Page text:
By Christopher Solomon/High
Steve Jenson twists the
throttle of his hornet-colored snowmobile and rockets up the empty ski slope.
At the top, where the motionless chairlifts wait, Jenson finally slows, and
cuts the engine. The shattered quiet of southwestern Utah’s high country knits
itself back together. At 10,300 feet in the palm of the Tushar Mountains,
frosted Engelmann spruce and subalpine fir stand as silent as penitents in the
December snow. The air smells of balsam and wintertime. A romantic would say it
smells like Christmas; a cynic, cash. That’s because Jenson and his colleagues
are transforming this troubled but scenic ski area into an über-exclusive
resort to rival the finest anywhere. And in the process they hope to make
themselves a great deal of money.
“This is going to be our
temporary upper lodge,” Jenson says. He’s dismounted and is pointing at
something a snowball’s toss away from the lifts. The building is vintage early
’80s, the windows now dark, a slab of plywood nailed ignominiously over the door:
the shuttered ski area’s upper day lodge. We are here just six weeks after the
Mt. Holly Club has begun selling memberships, and a certain amount of squinting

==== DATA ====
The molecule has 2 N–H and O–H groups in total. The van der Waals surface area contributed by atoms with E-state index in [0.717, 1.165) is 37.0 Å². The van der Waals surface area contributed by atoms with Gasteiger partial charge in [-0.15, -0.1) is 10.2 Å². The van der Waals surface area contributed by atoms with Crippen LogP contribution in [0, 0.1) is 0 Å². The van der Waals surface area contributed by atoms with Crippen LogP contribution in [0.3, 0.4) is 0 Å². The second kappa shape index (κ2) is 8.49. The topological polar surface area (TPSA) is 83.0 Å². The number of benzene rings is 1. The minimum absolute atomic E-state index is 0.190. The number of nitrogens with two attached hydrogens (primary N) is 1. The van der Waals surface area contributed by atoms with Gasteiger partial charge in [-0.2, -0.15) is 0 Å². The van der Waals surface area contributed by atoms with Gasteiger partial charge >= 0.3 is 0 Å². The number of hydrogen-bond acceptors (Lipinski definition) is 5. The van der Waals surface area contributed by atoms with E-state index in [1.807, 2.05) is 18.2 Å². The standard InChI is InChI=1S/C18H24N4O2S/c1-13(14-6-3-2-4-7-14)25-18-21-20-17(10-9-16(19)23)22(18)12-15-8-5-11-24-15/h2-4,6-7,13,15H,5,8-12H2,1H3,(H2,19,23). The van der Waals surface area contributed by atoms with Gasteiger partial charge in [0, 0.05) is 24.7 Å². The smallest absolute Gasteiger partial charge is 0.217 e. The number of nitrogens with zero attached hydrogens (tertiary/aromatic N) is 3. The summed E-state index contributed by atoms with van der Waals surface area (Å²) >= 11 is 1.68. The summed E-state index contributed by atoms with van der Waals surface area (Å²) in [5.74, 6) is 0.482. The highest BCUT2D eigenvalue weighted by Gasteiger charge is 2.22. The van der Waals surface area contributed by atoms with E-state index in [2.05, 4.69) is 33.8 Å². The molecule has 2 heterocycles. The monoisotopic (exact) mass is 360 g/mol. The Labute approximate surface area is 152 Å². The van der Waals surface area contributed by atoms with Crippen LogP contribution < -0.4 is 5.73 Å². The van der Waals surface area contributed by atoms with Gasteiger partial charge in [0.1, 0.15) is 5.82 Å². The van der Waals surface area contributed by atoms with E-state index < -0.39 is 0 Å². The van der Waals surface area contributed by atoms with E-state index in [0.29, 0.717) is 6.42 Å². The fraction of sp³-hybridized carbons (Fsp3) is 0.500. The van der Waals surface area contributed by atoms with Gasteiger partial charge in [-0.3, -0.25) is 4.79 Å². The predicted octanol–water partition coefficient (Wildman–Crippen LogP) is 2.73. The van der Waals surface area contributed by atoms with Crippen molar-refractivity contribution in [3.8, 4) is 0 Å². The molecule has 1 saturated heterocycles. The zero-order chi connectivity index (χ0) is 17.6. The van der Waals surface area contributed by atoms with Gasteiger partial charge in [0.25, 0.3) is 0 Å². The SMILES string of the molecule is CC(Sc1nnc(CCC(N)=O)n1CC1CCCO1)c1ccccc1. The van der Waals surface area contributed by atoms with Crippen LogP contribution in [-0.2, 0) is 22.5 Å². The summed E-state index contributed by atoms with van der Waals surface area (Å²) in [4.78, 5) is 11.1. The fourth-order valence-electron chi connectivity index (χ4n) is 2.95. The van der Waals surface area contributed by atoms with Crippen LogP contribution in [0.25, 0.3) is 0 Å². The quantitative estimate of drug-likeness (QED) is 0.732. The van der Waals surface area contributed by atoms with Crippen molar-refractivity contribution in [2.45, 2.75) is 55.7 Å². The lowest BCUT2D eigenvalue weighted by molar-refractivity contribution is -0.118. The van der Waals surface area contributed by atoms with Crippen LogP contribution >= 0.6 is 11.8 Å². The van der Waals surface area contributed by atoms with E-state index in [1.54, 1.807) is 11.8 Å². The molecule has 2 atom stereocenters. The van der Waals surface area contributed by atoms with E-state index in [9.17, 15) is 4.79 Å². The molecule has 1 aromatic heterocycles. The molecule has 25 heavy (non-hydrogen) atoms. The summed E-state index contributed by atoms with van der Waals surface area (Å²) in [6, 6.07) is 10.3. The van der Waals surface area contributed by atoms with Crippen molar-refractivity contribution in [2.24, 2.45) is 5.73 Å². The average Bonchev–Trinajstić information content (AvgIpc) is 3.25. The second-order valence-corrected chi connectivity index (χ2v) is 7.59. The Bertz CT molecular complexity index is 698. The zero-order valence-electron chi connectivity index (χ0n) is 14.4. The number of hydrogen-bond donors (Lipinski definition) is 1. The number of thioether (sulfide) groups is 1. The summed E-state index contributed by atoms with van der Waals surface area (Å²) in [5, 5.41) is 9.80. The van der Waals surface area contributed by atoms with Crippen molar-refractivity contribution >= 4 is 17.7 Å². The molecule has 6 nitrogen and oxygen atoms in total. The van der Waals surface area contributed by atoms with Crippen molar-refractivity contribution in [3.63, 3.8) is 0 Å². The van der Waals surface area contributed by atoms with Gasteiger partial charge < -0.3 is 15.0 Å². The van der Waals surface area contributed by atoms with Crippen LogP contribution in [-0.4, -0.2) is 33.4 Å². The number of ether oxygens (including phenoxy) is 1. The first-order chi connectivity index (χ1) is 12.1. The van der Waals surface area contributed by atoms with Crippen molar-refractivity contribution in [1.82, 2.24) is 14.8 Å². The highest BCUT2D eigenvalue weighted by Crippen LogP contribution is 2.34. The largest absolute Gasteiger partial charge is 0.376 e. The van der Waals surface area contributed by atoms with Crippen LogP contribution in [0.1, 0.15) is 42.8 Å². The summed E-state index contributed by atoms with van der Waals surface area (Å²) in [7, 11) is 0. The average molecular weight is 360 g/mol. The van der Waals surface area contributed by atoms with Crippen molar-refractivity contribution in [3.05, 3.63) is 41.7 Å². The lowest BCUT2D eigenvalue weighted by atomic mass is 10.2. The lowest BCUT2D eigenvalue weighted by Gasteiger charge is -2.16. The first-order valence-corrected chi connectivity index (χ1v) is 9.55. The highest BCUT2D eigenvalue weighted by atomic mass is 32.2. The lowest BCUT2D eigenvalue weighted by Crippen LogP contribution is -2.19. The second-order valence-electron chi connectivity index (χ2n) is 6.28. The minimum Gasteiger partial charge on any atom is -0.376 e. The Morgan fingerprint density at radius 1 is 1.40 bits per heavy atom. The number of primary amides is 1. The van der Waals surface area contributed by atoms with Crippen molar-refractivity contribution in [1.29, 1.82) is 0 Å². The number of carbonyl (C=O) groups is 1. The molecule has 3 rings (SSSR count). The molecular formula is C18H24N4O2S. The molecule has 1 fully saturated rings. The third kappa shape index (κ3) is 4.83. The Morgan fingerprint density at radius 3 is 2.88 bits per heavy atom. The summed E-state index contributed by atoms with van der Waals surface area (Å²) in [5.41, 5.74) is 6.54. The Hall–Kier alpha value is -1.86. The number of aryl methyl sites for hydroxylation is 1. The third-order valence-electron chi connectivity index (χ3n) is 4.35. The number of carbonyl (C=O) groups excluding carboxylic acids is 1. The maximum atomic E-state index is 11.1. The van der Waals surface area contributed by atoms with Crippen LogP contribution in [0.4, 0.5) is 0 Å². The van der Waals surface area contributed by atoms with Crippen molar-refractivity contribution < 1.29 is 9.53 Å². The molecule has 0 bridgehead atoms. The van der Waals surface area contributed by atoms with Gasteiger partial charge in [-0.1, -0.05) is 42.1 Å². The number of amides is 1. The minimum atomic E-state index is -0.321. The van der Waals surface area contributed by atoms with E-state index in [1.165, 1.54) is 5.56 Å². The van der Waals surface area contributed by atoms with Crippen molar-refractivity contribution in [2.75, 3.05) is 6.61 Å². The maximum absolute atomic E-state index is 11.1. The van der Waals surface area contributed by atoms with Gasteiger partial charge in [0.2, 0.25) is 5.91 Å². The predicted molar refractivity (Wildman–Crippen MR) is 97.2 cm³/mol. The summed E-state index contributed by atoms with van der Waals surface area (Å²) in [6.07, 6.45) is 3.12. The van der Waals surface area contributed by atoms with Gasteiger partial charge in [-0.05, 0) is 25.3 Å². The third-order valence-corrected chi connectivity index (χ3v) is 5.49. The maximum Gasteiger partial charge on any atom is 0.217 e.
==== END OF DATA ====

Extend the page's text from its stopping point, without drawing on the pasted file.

is required to see Jenson’s vision. “We’re doing a full remodel on it,” says
Jenson, the club’s president and CEO. “We’re doing a ‘European mountain feel’
— stone, timbers, some sort of a metal roof with patinas. Stone floors
and hardwood floors. Venetian plasters on the walls. A nice, exposed,
big-timber ceiling. There will be a restaurant, a lounge for people to have a
glass of wine at night. A ski shop and a sales office.”
That’s just to kick off.
“This whole flat area you see up here” — with a finger he lassoes several
acres of snow and fir — “this will all be the Village Center” — a
40,000-square-foot main lodge. Spa. Boutiques. Tennis courts. He throws his
arms wide to embrace, well … nothing but brooding spruce. “This is going to be
the heart of the resort, right here.”
Oh — but he’s nearly
forgotten the golf! “The golf course surrounds this part of the resort,” Jenson
adds, spinning. Afterward, as we motor around, he’ll point out black and green
PVC pipes that periscope from the snow, marking future tees and landing areas:
the schematics of a dream.
And yet something else
lingers in the air besides Jenson’s vision and the nip of frostbite. A closed
ski area is a melancholy thing. Snow drifts in the doorways of vacant lift
shacks. A sign for a ski run called “Rocky Raccoon” dangles forlornly. But it’s
more than that: There’s a curious, low-humming tension. It’s fed by the
flame-red placards — “Private Property — Mt. Holly Club —
Members Only” — that are nailed to most vertical surfaces, and by the
memory of the people back at the clutch of slopeside condos. None of them
smiled or waved as Jenson and his colleagues arrived.
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